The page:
Quito was a quick stop. Maybe because we were there for such a short time, we didn’t quite have the same experience and fall for it the same way we did with other cities. While it can serve as a good base camp for the many day trips and natural outings in Ecuador, for a city trip, I’d recommend other places in South America.
If you go, I recommend the city walking tour by CarpeDM. We didn’t do many of the items on our to do lists as we decided to get out of town quickly (going to top of mountain, drinking a beer in the church, visiting the artisan markets). Our hotel area was dead at night. Luckly there was a decent brewery/pizza joint nearby, Bandido Brewing. We also enjoyed a night on Calle Ronda, a lively pedestrian street with lots of tourist restaurants, dancing, and musicians (pictured above).
If you are there on a Sunday, you can take a day trip to the largest artisan Sunday market in South America, in Otavalo. It is coupled with an animal market – not for those with a light stomach. While the market clearly had some made in China products, there were great deals on alpaca wear, and I ended up with a few beautiful hand made scarves for $5-10 each.
Here are some photos – I am still not sure whether the puppies were for sale:
I did want to buy this for someone, but resisted, benefit of having no space to bring gifts home:
And I did get this – given I left my wedding ring at home (along with all other jewelry), I considered this a good substitute.
More Info: NY Times 36 hours in Quito (2011)
Sucre comes on slow, but the charm gradually grows and I can see why so many backpackers decide to settle in for a few weeks here. The first day, I regretted booking in advance – wondering if two nights was too many. However after doing a walking tour on day two, I started to really enjoy the city. My main recommendation here is Condor Cafe and trekking. I did the walking tour through them, and ate there twice. Finally some amazing salads and vegetarian food. The also did some great treks in the local area that I wish I had had time to do. For the first reliable internet in a while, Cafe Florin. Best saltena: El Paso de los Abuelos. And visit Cafe Mirador for a sunset view.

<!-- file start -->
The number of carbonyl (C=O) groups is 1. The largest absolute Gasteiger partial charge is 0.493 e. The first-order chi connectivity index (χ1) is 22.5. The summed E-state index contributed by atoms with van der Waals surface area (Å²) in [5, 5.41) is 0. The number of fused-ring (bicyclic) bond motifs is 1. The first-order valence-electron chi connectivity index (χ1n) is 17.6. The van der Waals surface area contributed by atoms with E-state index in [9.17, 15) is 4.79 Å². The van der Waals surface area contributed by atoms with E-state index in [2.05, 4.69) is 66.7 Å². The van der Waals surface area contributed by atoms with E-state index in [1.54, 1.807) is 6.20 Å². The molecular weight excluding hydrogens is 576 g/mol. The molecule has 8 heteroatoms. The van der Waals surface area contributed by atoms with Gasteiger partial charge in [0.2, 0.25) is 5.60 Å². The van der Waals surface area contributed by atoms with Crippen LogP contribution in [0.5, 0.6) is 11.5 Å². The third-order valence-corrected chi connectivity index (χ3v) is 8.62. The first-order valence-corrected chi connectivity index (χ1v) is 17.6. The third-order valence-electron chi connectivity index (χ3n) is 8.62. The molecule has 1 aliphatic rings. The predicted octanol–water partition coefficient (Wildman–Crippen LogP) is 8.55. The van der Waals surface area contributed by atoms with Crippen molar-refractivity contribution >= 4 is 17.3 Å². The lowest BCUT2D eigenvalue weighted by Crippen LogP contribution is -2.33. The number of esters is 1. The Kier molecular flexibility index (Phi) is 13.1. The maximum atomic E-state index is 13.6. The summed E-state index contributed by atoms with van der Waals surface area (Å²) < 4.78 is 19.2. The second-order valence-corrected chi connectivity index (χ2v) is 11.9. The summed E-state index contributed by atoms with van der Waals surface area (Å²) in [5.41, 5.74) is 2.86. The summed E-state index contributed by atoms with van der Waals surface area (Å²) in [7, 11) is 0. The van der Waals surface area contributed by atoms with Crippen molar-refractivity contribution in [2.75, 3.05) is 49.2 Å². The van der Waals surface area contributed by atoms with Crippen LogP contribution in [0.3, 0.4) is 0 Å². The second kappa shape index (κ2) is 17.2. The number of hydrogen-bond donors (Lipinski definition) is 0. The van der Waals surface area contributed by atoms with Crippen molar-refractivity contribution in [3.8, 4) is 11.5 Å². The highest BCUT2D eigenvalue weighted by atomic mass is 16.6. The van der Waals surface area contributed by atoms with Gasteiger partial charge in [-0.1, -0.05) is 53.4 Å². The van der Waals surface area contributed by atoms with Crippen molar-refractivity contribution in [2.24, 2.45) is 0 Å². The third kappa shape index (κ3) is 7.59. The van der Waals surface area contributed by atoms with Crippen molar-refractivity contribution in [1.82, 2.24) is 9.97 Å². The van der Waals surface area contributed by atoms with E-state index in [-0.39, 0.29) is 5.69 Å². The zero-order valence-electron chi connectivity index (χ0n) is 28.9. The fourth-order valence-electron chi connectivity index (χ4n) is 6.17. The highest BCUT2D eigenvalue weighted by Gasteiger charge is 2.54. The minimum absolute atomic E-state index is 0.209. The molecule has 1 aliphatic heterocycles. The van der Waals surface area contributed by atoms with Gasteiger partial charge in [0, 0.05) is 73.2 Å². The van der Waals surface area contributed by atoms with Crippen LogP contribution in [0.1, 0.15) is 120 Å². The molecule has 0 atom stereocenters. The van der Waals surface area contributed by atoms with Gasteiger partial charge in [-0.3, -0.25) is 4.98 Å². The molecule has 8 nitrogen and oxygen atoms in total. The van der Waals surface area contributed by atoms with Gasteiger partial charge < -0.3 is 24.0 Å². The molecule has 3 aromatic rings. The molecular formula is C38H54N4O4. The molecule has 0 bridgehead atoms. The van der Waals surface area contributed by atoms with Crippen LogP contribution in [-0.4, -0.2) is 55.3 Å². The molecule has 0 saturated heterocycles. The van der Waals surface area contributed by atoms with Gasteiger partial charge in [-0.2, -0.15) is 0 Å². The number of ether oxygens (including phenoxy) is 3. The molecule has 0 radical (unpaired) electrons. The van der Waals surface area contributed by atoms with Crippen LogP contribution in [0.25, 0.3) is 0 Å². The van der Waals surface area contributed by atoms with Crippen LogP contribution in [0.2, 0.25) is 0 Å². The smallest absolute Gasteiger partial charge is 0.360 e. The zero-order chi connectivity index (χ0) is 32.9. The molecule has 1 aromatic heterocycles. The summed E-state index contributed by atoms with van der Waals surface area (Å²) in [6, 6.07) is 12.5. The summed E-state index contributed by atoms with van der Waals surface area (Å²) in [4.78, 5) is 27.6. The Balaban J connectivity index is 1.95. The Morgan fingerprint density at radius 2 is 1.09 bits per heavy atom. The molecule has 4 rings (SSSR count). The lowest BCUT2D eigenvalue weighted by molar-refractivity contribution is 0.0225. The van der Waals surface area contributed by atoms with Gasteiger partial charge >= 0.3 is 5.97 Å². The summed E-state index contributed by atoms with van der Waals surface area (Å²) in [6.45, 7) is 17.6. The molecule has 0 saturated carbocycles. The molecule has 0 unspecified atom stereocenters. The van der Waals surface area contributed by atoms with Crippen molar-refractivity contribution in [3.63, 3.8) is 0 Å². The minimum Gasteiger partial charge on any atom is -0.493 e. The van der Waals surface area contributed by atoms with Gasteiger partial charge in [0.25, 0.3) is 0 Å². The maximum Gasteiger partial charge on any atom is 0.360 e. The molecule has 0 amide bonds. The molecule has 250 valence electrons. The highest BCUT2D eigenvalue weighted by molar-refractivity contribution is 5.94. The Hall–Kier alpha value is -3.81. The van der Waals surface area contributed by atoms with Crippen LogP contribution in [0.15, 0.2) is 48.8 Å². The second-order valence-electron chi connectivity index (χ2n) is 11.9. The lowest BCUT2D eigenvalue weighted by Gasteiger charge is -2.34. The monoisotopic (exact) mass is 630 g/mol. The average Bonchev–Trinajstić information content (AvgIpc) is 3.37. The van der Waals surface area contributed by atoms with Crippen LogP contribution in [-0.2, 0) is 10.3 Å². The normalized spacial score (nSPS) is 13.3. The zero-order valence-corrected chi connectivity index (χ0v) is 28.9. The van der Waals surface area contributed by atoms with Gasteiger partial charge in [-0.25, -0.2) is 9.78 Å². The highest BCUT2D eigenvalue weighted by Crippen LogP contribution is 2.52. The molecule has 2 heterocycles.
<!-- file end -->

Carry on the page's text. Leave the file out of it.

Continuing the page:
One culture recommendation is a quick stop in the mask museum, where you can see masks like these that will haunt your dreams for days:
Safety warning: The taxi drivers in this area of Bolivia are suicidal. While I took a taxi from the airport to the town (there is a brand new airport, and it is far away from town, ignore the Internet), and a shared taxi to Potosi, I might take a bus if I went back. The share taxi to Potosi was literally the scariest car ride ever – going around blind corners at twice the speed limit, in the mountains, in the passing lane, in a car that was overloaded.
Perhaps it was because I was there on a Sunday night when literally everything but the fried chicken joint was closed, but I see no reason to go to Potosi. A former mining town that used to be one of the richest in all of South America, the current highlight is dangerous tours of the dangerous mines. While the history of the city is interesting, and it provides a good place to break up the ride between Salar and Uyuni, it is definitely not a must or even should do. If you do go, ensure your hostel has heat and hot water. I stayed at the Koala Backpacker’s hostel, very basic, but warm. I didn’t take a single picture. Not one.
Did I mention it was freezing?